Sickle Cell Activity: Understanding alleles that are incompletely dominant, looking at the pedigree level and using meiosis.
GenScope File: SickleCell.gs
Open up the Sickle Cell file. Notice
that both Jack and Jill have the sickle cell trait -in other words, they
have one sickle cell allele and one allele for normal hemoglobin beta.
1. You are going to use the cross tool to give Jack & Jill a family. The file is set so that they will have exactly four kids, but since they get their chromosomes randomly from their parents they won't all be the same. Count how many of the kids have normal hemoglobin beta, how many have sickle cell trait, and how many have sickle cell disease. Then enter your data below.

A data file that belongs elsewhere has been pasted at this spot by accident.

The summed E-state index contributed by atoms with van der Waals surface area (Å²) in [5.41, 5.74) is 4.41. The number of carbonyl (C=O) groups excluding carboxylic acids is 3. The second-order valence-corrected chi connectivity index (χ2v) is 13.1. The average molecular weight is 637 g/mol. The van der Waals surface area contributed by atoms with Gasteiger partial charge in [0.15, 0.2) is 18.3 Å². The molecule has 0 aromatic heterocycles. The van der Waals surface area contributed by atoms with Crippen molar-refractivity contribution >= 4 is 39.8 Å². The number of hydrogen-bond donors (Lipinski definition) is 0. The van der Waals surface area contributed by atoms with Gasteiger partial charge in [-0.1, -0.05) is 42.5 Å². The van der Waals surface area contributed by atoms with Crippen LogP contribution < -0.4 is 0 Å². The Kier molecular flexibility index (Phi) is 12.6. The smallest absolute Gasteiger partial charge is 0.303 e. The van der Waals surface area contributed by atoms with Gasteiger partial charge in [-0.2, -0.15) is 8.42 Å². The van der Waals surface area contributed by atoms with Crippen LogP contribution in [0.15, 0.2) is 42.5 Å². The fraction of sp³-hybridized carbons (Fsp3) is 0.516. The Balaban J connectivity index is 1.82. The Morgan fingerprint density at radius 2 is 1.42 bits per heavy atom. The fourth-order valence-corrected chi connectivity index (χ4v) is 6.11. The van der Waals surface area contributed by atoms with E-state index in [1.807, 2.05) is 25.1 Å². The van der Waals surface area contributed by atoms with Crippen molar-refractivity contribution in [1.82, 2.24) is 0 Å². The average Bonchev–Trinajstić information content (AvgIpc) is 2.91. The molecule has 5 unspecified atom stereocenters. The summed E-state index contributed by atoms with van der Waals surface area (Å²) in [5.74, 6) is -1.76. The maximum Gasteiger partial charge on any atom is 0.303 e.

Sickle Cell trait: ________________
Sickle Cell disease: ______________
2. Now try to give Jack and Jill a single baby with normal hemoglobin. You do this just the way you did with dragons. First you get a cell from each of the parents, then you run meiosis on the two cells, look at the chromosomes with the magnifying glass, and pick the gametes you want to fertilize. If you do it just right you'll get a baby that does not carry the sickle cell allele.
When you've got your baby, call your
teacher over and show it off!
You've probably noticed that all of Jack and Jill's kids who have normal
hemoglobin are blue! This is caused by a disease called "methemoglobin."
Methemoglobin is recessive, just as sickle cell is-you get it if you have
two recessive (m) alleles. Can you figure out why all the kids who are
normal for sickle cell have methemoglobin?
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